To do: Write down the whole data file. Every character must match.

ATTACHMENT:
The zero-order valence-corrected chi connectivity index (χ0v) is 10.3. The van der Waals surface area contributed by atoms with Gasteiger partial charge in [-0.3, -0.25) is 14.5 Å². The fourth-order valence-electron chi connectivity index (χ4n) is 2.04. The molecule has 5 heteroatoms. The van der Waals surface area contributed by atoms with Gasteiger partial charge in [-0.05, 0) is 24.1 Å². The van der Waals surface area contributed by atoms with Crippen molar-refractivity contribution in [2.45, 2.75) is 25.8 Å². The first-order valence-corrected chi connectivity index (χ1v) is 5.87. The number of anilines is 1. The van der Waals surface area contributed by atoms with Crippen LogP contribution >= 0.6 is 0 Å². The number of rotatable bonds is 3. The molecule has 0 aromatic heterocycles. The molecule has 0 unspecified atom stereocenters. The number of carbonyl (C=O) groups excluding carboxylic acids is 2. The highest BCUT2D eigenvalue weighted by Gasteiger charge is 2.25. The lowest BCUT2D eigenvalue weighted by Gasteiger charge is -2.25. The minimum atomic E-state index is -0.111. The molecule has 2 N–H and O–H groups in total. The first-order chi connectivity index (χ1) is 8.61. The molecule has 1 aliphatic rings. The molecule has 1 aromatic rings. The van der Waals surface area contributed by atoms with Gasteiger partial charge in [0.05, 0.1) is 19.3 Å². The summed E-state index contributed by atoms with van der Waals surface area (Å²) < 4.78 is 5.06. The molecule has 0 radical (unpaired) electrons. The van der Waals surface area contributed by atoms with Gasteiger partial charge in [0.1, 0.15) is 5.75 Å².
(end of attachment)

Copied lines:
The zero-order valence-corrected chi connectivity index (χ0v) is 10.3. The van der Waals surface area contributed by atoms with Gasteiger partial charge in [-0.3, -0.25) is 14.5 Å². The fourth-order valence-electron chi connectivity index (χ4n) is 2.04. The molecule has 5 heteroatoms. The van der Waals surface area contributed by atoms with Gasteiger partial charge in [-0.05, 0) is 24.1 Å². The van der Waals surface area contributed by atoms with Crippen molar-refractivity contribution in [2.45, 2.75) is 25.8 Å². The first-order valence-corrected chi connectivity index (χ1v) is 5.87. The number of anilines is 1. The van der Waals surface area contributed by atoms with Crippen LogP contribution >= 0.6 is 0 Å². The number of rotatable bonds is 3. The molecule has 0 aromatic heterocycles. The molecule has 0 unspecified atom stereocenters. The number of carbonyl (C=O) groups excluding carboxylic acids is 2. The highest BCUT2D eigenvalue weighted by Gasteiger charge is 2.25. The lowest BCUT2D eigenvalue weighted by Gasteiger charge is -2.25. The minimum atomic E-state index is -0.111. The molecule has 2 N–H and O–H groups in total. The first-order chi connectivity index (χ1) is 8.61. The molecule has 1 aliphatic rings. The molecule has 1 aromatic rings. The van der Waals surface area contributed by atoms with Gasteiger partial charge in [0.05, 0.1) is 19.3 Å². The summed E-state index contributed by atoms with van der Waals surface area (Å²) < 4.78 is 5.06. The molecule has 0 radical (unpaired) electrons. The van der Waals surface area contributed by atoms with Gasteiger partial charge in [0.1, 0.15) is 5.75 Å².